The second wave, however, was deadly, killing an estimated three hundred thousand people in South Africa in a six-week period over October-November 1918.[10] Described by Professor Howard Phillips as “[s]hort, sharp and savage”, the Spanish Influenza “outdid in intensity, range and lethality every other epidemic in the subcontinent before or since”.[11] Needless to say, the mining industry was hit hard. The deaths on the Witwatersrand gold fields started to number in the hundreds, and by early November an estimated 1147 African mineworkers had succumbed to the disease.[12] Nearly a third of the 190 000 strong mining workforce in gold mines were admitted to mine hospitals during this period.[13]

A serious labour shortage resulted from the combination of deaths and disability, as well as from those fleeing the gold mines to escape the Spanish Influenza.[14] By the end of the year, the workforce stood at 62 per cent below the necessary workforce.[15] In the aftermath, the mining industry sought to assuage fears over returning to the mines, claiming that mineworkers are likely better off at the mines.[16] While there was a steady return of workers, this likely had more to do with shortages of food in labour-sending areas than the advertising of the mining industry.[17]

Escape from the gold mines was not truly an escape from the Spanish Influenza, however, now carried by those returning home.[18] Death was a constant companion for those on the road home.[19] And those dependent family members who remained after losing a breadwinner who worked on the mines found themselves left destitute.[20]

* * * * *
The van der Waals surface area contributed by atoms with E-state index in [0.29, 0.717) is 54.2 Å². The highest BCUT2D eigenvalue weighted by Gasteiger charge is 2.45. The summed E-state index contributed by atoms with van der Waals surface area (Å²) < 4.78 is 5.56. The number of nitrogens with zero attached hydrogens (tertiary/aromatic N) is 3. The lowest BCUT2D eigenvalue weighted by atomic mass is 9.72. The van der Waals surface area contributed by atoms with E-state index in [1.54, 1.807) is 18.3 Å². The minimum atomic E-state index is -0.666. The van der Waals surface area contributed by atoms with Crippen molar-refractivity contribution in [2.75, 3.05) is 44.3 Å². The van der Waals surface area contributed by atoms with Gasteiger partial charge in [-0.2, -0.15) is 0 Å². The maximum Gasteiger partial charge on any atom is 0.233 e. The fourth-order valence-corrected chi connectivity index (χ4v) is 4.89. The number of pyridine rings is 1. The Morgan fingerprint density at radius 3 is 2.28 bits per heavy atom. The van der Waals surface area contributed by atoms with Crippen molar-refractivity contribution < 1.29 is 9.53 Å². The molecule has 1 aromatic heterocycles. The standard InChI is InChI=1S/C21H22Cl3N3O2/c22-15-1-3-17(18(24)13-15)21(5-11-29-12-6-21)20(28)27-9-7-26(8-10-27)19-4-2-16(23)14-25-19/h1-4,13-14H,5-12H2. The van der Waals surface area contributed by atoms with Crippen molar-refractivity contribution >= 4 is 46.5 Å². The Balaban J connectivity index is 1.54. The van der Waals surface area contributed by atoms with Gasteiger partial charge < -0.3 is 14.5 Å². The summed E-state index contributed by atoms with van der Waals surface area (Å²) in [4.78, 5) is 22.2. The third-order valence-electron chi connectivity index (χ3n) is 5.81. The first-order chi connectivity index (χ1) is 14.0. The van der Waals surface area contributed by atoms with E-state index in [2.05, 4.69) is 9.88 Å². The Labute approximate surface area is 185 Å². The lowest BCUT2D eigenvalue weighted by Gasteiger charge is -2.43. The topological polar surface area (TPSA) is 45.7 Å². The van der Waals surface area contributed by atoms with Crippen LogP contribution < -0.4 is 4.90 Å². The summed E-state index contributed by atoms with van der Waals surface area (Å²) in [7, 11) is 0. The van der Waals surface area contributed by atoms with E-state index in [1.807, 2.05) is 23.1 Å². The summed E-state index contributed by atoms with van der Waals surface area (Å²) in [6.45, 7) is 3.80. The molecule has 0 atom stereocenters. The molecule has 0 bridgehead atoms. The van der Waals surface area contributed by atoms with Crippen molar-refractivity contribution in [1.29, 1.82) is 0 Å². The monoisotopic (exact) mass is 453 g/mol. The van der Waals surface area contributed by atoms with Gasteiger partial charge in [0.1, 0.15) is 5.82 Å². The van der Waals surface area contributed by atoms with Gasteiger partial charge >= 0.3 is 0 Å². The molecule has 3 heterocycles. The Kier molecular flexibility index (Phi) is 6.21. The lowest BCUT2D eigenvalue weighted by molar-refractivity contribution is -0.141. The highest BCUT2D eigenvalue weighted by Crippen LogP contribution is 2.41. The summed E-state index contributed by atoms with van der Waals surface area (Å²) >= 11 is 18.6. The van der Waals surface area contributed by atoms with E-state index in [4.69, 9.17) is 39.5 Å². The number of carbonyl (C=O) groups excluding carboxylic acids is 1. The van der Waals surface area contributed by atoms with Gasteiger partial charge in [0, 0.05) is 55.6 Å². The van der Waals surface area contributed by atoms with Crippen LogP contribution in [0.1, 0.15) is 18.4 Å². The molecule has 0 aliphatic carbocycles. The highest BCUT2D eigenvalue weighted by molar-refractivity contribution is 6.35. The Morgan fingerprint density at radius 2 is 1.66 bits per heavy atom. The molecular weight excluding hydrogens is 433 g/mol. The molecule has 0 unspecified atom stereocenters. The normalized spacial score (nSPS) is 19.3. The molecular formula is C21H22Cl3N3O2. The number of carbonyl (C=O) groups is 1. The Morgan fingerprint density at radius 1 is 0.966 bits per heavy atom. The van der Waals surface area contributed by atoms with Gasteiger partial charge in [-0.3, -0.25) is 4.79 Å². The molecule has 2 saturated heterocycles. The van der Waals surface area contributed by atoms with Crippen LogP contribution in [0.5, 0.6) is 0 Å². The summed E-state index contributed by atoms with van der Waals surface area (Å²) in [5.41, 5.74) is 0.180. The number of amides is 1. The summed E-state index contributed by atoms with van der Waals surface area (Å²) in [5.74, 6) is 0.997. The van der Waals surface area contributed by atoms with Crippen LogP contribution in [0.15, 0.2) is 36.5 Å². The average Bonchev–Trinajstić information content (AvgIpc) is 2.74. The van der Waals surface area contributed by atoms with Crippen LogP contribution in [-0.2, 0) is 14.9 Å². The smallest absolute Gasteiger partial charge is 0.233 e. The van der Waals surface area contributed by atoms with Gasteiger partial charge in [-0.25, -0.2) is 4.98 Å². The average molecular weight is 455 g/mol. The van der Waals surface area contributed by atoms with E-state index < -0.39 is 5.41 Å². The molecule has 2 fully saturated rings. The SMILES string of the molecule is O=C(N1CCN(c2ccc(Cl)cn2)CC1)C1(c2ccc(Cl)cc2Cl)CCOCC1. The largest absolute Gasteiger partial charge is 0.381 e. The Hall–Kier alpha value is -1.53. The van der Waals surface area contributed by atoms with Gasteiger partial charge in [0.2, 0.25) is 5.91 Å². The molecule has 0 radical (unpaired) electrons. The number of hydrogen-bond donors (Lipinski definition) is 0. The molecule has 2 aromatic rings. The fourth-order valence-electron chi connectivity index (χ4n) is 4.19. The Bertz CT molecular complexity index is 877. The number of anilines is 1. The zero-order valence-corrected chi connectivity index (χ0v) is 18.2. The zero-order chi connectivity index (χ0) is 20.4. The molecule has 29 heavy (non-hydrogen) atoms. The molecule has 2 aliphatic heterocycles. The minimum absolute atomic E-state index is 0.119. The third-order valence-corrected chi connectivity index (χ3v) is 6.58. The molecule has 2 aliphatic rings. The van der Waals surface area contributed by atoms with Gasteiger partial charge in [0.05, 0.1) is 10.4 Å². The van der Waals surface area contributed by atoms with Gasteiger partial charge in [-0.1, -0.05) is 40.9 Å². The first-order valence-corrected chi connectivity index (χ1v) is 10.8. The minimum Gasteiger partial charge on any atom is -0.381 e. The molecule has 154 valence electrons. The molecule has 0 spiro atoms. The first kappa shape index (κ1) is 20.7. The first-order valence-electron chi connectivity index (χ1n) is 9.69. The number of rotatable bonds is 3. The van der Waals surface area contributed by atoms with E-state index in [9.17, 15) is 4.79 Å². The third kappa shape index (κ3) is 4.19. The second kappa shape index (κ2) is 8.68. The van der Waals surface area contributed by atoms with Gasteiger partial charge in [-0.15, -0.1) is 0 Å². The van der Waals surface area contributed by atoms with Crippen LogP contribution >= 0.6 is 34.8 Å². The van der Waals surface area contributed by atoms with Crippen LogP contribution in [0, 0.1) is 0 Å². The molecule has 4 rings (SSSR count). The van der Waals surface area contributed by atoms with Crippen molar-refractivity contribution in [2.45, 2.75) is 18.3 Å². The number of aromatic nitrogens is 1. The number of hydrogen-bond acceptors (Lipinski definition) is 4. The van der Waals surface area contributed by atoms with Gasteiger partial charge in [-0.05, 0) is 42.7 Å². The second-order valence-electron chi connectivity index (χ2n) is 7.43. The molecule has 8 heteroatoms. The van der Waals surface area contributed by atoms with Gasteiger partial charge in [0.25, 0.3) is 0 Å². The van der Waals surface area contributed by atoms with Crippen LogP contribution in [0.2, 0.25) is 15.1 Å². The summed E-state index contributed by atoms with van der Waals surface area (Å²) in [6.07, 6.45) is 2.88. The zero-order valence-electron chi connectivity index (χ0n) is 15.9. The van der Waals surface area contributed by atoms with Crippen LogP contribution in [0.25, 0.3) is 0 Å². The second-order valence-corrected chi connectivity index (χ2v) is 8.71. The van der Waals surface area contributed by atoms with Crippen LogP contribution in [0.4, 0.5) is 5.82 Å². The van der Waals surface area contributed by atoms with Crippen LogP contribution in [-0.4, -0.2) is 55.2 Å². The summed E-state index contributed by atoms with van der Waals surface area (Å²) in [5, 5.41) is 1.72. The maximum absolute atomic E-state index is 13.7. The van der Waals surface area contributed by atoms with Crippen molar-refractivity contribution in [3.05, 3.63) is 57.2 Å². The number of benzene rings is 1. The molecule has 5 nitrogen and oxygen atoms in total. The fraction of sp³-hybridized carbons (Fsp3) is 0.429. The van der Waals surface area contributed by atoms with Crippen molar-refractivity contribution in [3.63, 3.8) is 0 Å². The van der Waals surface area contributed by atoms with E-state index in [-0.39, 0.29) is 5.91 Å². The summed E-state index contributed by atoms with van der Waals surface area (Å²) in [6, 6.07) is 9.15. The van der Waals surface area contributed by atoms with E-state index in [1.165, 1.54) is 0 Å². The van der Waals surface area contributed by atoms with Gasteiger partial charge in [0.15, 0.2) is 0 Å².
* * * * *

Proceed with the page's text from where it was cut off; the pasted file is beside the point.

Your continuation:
Perhaps the most vital lesson to learn from that of the Spanish Influenza is that it is essential for the mining industry to avoid complacency. Fears of a second wave of Covid-19 are widespread. It is thus essential that the mining industry remains vigilant, not only for the health of its immediate employees, but also those communities which depend on it, whether they be local or distant sources of labour. It is hoped that the industry will continue to operate transparently and in good faith during these challenging times, and that effective measures continue to be taken and intensified to counter the growing caseload in the coming months.

Written by Richard Cramer.

This work was carried out under the COVID-19 Africa Rapid Grant Fund supported under the auspices of the Science Granting Councils Initiative in Sub-Saharan Africa (SGCI) and administered by South Africa’s National Research Foundation (NRF) in collaboration with Canada’s International Development Research Centre (IDRC), the Swedish International Development Cooperation Agency (Sida), South Africa’s Department of Science and Innovation (DSI), the Fonds de Recherche du Québec (FRQ), the United Kingdom’s Department of International Development (DFID), United Kingdom Research and Innovation (UKRI) through the Newton Fund, and the SGCI participating councils across 15 countries in sub-Saharan Africa.


[1] GN 480 in GG 43258 of 29-04-2020.

[2] H Phillips Plague, Pox and Panedmics (2012) 75.

[3] Phillips Plague 68.

[4] Phillips Plague 69.

[5] Phillips Plague 69; H Phillips ‘Black October’: The Influence of the Spanish Influenza Epidemic of 1918 on South Africa PhD thesis UCT (1984) 10.

[6] Phillips ‘Black October’ 10.

[7] Phillips ‘Black October’ 10.

[8] Phillips ‘Black October’ 11.

[9] Phillips ‘Black October’ 12.

[10] Phillips Plague 68.

[11] Phillips Plague 68.

[12] Phillips ‘Black October’ 12-13.

[13] Phillips ‘Black October’ 12-13.

[14] Phillips ‘Black October’ 13.

[15] Phillips ‘Black October’ 14.

[16] Phillips ‘Black October’ 14-15.

[17] Phillips ‘Black October’ 15.

[18] Phillips ‘Black October’ 19-20.

[19] Phillips ‘Black October’ 19-20.

[20] Phillips ‘Black October’ 179.